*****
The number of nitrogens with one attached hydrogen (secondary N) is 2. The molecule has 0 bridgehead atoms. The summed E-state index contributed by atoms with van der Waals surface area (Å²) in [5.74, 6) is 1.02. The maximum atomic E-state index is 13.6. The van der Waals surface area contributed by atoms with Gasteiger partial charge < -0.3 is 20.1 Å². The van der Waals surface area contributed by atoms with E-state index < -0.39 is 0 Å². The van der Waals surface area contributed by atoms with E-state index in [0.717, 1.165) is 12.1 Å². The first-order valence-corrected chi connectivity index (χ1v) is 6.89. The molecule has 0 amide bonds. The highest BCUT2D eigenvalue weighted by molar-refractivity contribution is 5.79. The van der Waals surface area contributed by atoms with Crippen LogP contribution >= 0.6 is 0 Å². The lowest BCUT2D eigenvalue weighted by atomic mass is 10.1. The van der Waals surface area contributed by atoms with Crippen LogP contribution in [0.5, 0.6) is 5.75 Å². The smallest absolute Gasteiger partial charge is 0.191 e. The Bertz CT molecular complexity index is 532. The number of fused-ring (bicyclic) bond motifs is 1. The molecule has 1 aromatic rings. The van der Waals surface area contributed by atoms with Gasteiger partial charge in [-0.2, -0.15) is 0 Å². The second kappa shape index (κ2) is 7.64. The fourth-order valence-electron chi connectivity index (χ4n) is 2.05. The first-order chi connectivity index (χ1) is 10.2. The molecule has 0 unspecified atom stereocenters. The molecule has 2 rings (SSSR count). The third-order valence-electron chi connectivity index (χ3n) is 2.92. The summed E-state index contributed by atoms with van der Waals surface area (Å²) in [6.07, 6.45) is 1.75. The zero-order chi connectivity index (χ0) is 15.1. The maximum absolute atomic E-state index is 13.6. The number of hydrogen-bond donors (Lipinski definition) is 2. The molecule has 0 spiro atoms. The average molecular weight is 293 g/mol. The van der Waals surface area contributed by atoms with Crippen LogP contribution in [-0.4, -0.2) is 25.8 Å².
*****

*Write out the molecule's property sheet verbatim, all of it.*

The number of nitrogens with one attached hydrogen (secondary N) is 2. The molecule has 0 bridgehead atoms. The summed E-state index contributed by atoms with van der Waals surface area (Å²) in [5.74, 6) is 1.02. The maximum atomic E-state index is 13.6. The van der Waals surface area contributed by atoms with Gasteiger partial charge < -0.3 is 20.1 Å². The van der Waals surface area contributed by atoms with E-state index < -0.39 is 0 Å². The van der Waals surface area contributed by atoms with E-state index in [0.717, 1.165) is 12.1 Å². The first-order valence-corrected chi connectivity index (χ1v) is 6.89. The molecule has 0 amide bonds. The highest BCUT2D eigenvalue weighted by molar-refractivity contribution is 5.79. The van der Waals surface area contributed by atoms with Crippen LogP contribution >= 0.6 is 0 Å². The lowest BCUT2D eigenvalue weighted by atomic mass is 10.1. The van der Waals surface area contributed by atoms with Crippen LogP contribution in [0.5, 0.6) is 5.75 Å². The smallest absolute Gasteiger partial charge is 0.191 e. The Bertz CT molecular complexity index is 532. The number of fused-ring (bicyclic) bond motifs is 1. The molecule has 1 aromatic rings. The van der Waals surface area contributed by atoms with Gasteiger partial charge in [-0.2, -0.15) is 0 Å². The second kappa shape index (κ2) is 7.64. The fourth-order valence-electron chi connectivity index (χ4n) is 2.05. The first-order chi connectivity index (χ1) is 10.2. The molecule has 0 unspecified atom stereocenters. The molecule has 2 rings (SSSR count). The third-order valence-electron chi connectivity index (χ3n) is 2.92. The summed E-state index contributed by atoms with van der Waals surface area (Å²) in [6.07, 6.45) is 1.75. The zero-order chi connectivity index (χ0) is 15.1. The maximum absolute atomic E-state index is 13.6. The number of hydrogen-bond donors (Lipinski definition) is 2. The molecule has 0 spiro atoms. The average molecular weight is 293 g/mol. The van der Waals surface area contributed by atoms with Crippen LogP contribution in [-0.4, -0.2) is 25.8 Å².